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Soviet Union Table of Contents

Soviet Union

Technical Crops

So-called technical crops are widely and successfully cultivated in the Soviet Union. Among such crops are cotton, sugar beets, sunflowers and other crops producing oilseeds, flax, and hemp. In 1986 these crops were grown on 13.7 million hectares, about 6.5 percent of the total sown area. In the 1970s, the Soviet Union assumed the position of the world's largest producer of cotton, averaging more than 8 million tons of raw cotton per year. Virtually all of the country's cotton was grown on irrigated lands in Central Asia and the Azerbaydzhan Republic; the Uzbek Republic alone accounted for 62 percent of total output between 1981 and 1985.

The Soviet Union has been very successful at cultivating sunflowers, accounting for over half of world output. The crop flourishes in the low-precipitation southern zones, especially in the Donets-Dnepr and northern Caucasus regions. The area allotted to sunflower cultivation steadily decreased from a peak level of 4.8 million hectares in 1970 to 3.9 million hectares in 1987. Total output also dropped, but thanks to improved seed stock and more effective use of intensive technology, the decrease in production was not proportionate to the reduced area for cultivation. The average annual harvest between 1971 and 1975 was slightly below 6 million tons, and in 1987 it amounted to 6.1 million tons.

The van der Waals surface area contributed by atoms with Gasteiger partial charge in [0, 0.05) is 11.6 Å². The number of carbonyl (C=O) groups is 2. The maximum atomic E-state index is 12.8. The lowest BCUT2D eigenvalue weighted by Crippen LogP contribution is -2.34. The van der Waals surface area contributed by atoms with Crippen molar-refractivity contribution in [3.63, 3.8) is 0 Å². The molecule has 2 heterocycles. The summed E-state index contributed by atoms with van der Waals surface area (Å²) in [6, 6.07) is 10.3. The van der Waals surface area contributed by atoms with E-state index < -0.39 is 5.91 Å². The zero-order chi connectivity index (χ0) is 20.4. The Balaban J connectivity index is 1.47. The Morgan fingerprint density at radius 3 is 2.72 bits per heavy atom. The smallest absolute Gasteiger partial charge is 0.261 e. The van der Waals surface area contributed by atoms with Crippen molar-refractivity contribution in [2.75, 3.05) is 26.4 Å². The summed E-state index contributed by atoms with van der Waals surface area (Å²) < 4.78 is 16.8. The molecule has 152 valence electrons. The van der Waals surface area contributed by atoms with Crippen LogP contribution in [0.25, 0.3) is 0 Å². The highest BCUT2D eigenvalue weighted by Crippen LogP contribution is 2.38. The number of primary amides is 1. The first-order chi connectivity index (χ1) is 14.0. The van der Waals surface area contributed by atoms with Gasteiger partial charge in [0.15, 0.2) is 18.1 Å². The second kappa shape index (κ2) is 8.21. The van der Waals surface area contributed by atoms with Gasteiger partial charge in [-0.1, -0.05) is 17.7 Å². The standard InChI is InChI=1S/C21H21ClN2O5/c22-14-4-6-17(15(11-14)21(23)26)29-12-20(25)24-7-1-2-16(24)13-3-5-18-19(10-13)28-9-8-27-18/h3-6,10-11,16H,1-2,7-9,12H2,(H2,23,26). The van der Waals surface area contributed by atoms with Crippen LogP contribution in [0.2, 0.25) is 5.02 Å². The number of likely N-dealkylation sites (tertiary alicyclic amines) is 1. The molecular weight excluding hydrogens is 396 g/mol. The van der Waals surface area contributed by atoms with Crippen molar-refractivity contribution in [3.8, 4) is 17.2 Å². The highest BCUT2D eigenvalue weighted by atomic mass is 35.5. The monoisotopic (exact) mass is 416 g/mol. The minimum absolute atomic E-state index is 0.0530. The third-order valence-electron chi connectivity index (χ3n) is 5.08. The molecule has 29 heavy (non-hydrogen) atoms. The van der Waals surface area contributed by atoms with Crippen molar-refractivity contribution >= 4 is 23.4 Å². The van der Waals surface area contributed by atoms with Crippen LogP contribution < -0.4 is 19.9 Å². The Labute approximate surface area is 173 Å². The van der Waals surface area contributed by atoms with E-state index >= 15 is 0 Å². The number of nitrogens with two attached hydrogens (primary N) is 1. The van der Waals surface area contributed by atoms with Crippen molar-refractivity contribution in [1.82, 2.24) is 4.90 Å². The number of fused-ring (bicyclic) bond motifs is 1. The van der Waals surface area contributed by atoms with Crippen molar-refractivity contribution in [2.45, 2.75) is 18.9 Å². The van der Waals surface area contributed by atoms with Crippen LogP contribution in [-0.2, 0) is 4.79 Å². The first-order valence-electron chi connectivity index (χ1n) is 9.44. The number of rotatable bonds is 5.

Since the early 1970s, sugar beets have occupied roughly the same amount of farmland as the other major technical crops--cotton and sunflowers--averaging some 3.5 million hectares. Sugar beet production, concentrated in the central and western Ukrainian Republic, the northwestern Caucasus, and the eastern areas of the Kazakh Republic and other Soviet Central Asian republics averaged 88.7 million tons per year between 1976 and 1980, well above the previous high of an average of 81.1 million tons per year in the 1966-70 period. Between 1981 and 1985, output fell to 76.3 million tons annually but rose thereafter, reaching 90 million tons in 1987. Although in the 1980s sugar beets continued to provide over 60 percent of the country's sugar production, the Soviet Union was becoming increasingly dependent on raw sugar imported primarily from Cuba, e.g., from 2.1 million tons per year between 1966 and 1970 to 4.9 million tons per year between 1981 and 1985.

Grown for fiber and as a source of linseed oil, flax has been particularly successful in the mixed-forest zone northwest of Moscow and in the Belorussian, Estonian, Latvian, Lithuanian, and northwest Ukrainian republics. Although the area sown to flax steadily decreased from 2.1 million hectares in 1940 to only 980,000 hectares in 1986, production actually rose from 349,000 tons of fiber in 1940 to a peak of 480,000 tons in 1965 and to 366,000 tons in 1986.

Hemp, the other significant fiber crop, has been grown since the eighteenth century, although its area of cultivation has steadily decreased from about 600,000 hectares in 1940 to fewer than 100,000 hectares in 1986. Used in making rope, string, and rough cloth, hemp is grown primarily in the central chernozem area south of Tula and in the northern Caucasus.

Data as of May 1989